These are rotating face masks, the left calculated for proper lighting conditions, the right filmed from an actual object. Note that the ‘hollow’ (negative) version of the face immediately switches back into a positive view, one cannot ‘hold’ it.


Positive and negative versions of the mask only differ in the position of the assumed light source, and a face is such a strong percept that it overcomes the “history” which is the only cue that the face is negative. On repeated requests, here is my attempt at a more detailed explanation:

Roger Garrett pointed out: If you concentrate on the rod that supports the mask in the right movie, you may be able to ‘hold’ the inverted view, at least a bit longer.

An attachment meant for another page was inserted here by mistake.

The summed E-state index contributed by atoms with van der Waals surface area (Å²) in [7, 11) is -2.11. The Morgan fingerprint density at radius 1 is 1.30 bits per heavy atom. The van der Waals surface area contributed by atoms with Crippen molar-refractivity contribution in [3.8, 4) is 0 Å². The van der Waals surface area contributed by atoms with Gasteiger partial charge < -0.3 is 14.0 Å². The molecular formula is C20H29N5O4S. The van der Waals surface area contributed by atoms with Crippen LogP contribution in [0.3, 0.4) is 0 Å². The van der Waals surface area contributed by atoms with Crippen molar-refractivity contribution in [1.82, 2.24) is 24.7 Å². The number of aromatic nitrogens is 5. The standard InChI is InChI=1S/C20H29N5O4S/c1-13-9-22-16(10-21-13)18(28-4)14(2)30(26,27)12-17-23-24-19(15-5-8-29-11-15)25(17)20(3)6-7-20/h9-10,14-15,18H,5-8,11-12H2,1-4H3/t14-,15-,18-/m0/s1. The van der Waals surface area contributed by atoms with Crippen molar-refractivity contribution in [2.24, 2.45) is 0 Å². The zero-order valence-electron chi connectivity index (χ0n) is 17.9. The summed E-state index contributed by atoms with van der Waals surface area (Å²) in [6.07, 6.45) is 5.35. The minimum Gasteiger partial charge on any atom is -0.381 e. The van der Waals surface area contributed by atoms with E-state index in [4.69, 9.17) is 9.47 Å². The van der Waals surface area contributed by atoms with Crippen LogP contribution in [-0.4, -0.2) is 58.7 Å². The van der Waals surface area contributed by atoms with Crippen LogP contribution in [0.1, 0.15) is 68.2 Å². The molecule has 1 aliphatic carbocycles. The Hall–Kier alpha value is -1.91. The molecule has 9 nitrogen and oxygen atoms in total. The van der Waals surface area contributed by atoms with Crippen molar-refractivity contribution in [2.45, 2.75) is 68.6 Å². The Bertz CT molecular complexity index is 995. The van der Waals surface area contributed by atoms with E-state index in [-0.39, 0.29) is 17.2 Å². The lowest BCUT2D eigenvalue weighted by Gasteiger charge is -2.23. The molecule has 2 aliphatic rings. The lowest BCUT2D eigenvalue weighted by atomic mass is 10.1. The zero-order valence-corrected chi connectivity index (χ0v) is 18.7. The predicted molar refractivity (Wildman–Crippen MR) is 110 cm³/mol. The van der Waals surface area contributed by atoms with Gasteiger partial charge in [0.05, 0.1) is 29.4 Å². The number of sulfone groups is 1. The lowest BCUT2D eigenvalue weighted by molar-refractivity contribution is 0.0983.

This phenomenon is related to “reverspective” and the cute little dragon from Binary Arts, based on a Jerry Andrus design to celebrate Gathering for Gardner 3 (16–18 Jan 1998 in Atlanta, Georgia).


Top left movie: From the Max-Planck-Institut für biologische Kybernetik in Tübingen, with kind permission by H Bülthoff [BTW: The left face depicts a well-known vision researcher (KRG)]. <Link to the original movie>

Top right movie: Adapted from Richard L Gregory✝ with kind permission. Also seen at Your amazing brain with Richard's commentary.

Yellott JI & Kaiwi JL (1979) Depth inversion despite stereopsis: The appearance of random-dot stereograms on surfaces seen in reverse perspective. Perception 8:135–142

Hill H & Johnston A (2007) The hollow-face illusion: Object-specific knowledge, general assumptions or properties of the stimulus? Perception, 36 (2), 199–223


Created: 1999-Jun-15

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Last update 2018-06-12 by Michael Bach